When giant fleas roamed

Fossils show ancient insects grew as long as 2 centimeters

The flea’s features weren’t always set in stone.

ANCIENT BUG Fleas of the Mesozoic were relative giants, like this 15-millimeter-long fossilized male found in China. D. Huang et al/Nature 2012

Ancient fleas were larger and had longer siphons to suck blood with than today’s fleas, researchers report in a study published online February 29 in Nature.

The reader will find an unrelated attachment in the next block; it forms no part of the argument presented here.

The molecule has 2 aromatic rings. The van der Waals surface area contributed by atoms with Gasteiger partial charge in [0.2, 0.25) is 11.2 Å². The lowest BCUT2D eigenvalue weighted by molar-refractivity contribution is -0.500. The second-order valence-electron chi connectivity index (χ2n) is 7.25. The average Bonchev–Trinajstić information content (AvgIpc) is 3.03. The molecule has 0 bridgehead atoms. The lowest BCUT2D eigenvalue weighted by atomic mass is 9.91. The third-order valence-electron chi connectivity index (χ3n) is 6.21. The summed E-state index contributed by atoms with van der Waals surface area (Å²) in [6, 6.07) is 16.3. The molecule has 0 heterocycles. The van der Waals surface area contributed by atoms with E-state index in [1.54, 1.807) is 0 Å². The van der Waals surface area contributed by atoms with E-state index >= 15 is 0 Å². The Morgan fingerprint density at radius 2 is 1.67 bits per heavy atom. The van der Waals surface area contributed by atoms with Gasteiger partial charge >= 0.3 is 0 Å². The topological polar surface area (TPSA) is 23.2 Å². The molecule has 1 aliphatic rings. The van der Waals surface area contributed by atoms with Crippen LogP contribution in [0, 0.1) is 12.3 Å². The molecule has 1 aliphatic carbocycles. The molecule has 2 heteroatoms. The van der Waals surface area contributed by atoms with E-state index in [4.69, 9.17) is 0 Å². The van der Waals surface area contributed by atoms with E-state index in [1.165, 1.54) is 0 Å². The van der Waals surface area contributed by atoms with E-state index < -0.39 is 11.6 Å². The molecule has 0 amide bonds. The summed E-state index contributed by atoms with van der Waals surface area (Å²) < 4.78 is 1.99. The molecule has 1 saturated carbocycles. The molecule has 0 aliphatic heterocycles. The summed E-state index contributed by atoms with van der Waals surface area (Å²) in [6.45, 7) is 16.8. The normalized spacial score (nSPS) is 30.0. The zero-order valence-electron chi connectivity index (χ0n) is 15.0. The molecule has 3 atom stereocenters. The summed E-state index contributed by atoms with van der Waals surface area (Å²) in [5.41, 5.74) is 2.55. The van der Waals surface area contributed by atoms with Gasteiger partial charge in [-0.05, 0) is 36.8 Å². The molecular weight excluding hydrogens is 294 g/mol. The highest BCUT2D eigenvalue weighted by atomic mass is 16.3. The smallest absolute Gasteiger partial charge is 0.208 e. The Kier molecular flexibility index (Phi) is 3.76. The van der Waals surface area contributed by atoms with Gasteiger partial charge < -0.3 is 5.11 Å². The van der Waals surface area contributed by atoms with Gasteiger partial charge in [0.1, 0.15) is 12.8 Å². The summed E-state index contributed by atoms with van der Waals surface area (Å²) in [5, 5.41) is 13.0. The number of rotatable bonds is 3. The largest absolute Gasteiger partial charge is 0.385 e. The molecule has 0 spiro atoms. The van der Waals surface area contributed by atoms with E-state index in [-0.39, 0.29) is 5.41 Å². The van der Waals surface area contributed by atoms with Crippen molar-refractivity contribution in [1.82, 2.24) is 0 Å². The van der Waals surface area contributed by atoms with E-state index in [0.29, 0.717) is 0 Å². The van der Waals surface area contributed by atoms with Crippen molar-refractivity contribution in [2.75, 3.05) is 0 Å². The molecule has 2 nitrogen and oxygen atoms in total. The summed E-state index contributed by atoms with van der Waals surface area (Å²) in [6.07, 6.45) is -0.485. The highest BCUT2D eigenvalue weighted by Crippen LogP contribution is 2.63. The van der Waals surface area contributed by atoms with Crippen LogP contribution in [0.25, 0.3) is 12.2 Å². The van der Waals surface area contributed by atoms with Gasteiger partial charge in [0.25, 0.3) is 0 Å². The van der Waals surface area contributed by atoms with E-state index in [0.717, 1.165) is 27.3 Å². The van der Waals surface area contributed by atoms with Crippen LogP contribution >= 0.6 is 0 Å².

These and other new details gleaned from middle Jurassic and early Cretaceous fossils unearthed in China could help scientists piece together how these disease-spreading bugs evolved.

The fossils date to between 165 million and 125 million years ago and measure between 8 and 20.6 millimeters—as much as six times the size of a modern human flea.

The early fleas’ stiff bristles and claws suggest that these bugs latched onto a variety of hairy or feather-covered animals, perhaps even dinosaurs, say the scientists from the Chinese Academy of Sciences, the University of Kansas in Lawrence and the Muséum National d’Histoire Naturelle in Paris. 

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